This question is a great example of the soul-searching individuals and institutions have been doing for some time. Other closely-related questions are “What is the right kind of education?”, and “Given a finite amount of time and money, what should be studied and what should be omitted?” These are important considerations not just for an individual’s edification, but also for our society and our world.
An initial response to the question must include a definition of liberal education. A common approach to a definition includes an integration of learning across curriculum and between academic and experiential modes, usually with a variety of options for the student to choose from. But within the deeper context of the opening question, a more pointed rendering might be the appropriate education to cultivate a free human being or an education every free person (that is to write, all people) should have.
With these later definitions, choice becomes an interesting dimension. Will anything suffice to cultivate a free person? Almost certainly not. But if you don’t specifically read this or that book are you excluded from the realm of the free? Probably not. So, perhaps the focus is not specifically on particular authors, rather on disciplines or areas of thought and societal development. Of course developments are achieved by human beings, and there are some individual authors who, if they were to be omitted from the conversation (e.g. Aristotle and philosophy, or Newton and physics) one could reasonably argue that the studied subject is lacking. Still, if we were to focus on areas of study, perhaps the following would be a natural starting point: What is the best way to live a life? How do we know what we know? What is the best political system to encourage human flourishing? What is the nature of reality and of human kind? What is the nature of matter? Is there a God and what might God’s nature be? How can we recognize the good, the just, and the moral? What is happiness?
From the farthest antiquity to the present day, these are among the questions of liberal education. The most business-driven student has the above questions as central cares, even if they are not at the foreground of consideration. If this is true, then an education that addresses these areas would be one that is serving a great purpose. If the business- or practically-focused education does not address these cares, at least in part, then perhaps this is an education that will need to be amended. But the reverse is also true... as a part of living a good life, people need to support themselves financially, and that means having skills not just of value but hopefully of enjoyment. A proper education, within a school or outside of it, would seem to need to address these practical concerns as well.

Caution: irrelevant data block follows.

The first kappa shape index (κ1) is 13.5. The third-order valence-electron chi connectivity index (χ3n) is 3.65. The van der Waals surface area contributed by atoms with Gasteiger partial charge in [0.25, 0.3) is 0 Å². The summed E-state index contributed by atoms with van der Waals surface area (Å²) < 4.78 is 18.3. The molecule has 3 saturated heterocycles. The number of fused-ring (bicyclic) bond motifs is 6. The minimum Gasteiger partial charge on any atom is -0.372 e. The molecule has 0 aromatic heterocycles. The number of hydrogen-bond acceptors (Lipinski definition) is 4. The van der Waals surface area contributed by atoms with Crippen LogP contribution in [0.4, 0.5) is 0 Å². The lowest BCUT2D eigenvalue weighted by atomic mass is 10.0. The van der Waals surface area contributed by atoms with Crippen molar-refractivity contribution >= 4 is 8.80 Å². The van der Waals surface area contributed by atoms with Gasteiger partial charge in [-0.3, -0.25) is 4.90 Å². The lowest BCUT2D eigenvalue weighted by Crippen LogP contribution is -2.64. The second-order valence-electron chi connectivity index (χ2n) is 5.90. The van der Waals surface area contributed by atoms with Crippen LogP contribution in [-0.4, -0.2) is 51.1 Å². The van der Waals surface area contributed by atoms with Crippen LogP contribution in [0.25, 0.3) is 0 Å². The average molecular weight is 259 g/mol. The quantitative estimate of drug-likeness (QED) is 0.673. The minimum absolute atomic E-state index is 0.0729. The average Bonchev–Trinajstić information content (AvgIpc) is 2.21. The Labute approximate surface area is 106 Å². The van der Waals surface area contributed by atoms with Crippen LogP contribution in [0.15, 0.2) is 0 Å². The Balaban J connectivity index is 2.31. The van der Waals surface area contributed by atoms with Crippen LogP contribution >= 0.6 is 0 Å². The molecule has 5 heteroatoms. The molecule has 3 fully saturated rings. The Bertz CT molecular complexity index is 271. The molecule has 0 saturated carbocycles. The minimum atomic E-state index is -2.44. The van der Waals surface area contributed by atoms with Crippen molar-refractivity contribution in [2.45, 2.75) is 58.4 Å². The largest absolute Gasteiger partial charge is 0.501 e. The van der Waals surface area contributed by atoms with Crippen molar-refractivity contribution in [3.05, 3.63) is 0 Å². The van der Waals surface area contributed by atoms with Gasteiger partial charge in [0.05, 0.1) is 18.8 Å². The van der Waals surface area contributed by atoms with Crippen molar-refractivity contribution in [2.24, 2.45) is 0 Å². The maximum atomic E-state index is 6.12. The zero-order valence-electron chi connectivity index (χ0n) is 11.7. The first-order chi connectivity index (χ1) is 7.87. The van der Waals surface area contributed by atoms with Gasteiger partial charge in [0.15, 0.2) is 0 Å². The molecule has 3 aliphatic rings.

A further dimension to consider is development over time and place. A criticism of classical liberal education, specifically within the accepted great books variety, is that the vast majority of the included authors are European males, which may miss a wide variety of experiences and understandings. The criticism is worth careful consideration on at least three points. First, the West has set the primary pattern for the larger world in politics, science, technology, mathematics, logic, and economics (there are many reasons for this, but that is the subject of another paper). It is true that part of the West’s dominance came through colonization and violence. It is also true that this dominance came from discovered truths (at least in the hard sciences and mathematics). It follows that a deep understanding of these discovered truths and Western development in general would begin with Greece and move forward where developments occurred. It also follows that Western citizen men were allowed and encouraged to explore and develop these ideas where others were not, hence the disproportional representation. Second, when all genders and nationalities are allowed and encouraged to develop exploration, thought, and creativity, we see production completely on par with Western men. Therefore, there is nothing particular about Western men that can produce these works, rather this work is the imperative of any interested and dedicated human. Third, if we are to focus on areas of study instead of authors, the liberal education cannon vastly opens to keep Plato, Aristotle, Aquinas, Kant, and everyone else in the great books conversation, but can also include the Tao Te Ching, the Bhagavad Gita, the Quran, Confucius, Murasaki Shikibu, Toni Morrison, Gabriel Garcia Marquez, Jorge Luis Borges, Frederick Douglass, Richard Feynman, Hannah Arendt, Daniel Dennett, Steven Pinker, and too many others to mention. The preliminary work for teachers and leaders is to strive to understand this expanded thinking, to incorporate these developments into the full response to the central cares mentioned above, and to modify, augment, redefine, and re-evaluate how knowledge, progress, and flourishing are accomplished. This is the task that belongs to everyone, to all people... naturally and self-evidently free. So...
Liberal education will only become irrelevant when human nature changes to such an extent that we are no longer human.
“The riddle of existence is the college curriculum that was laid before the Pharaohs, that was taught in the groves of Plato, that formed the trivium and the quadrivium, and is to-day laid before the freedmen’s sons by Atlanta University. And this course of study will not change; its methods will grow more deft and effectual, its contents richer by toil of scholar and sight of seer; but the true college will ever have one goal, — not to earn meat, but to know the end and aim of that life which meat nourishes.”
— W.E.B. Du Bois - The Souls of Black Folk, Chapter Five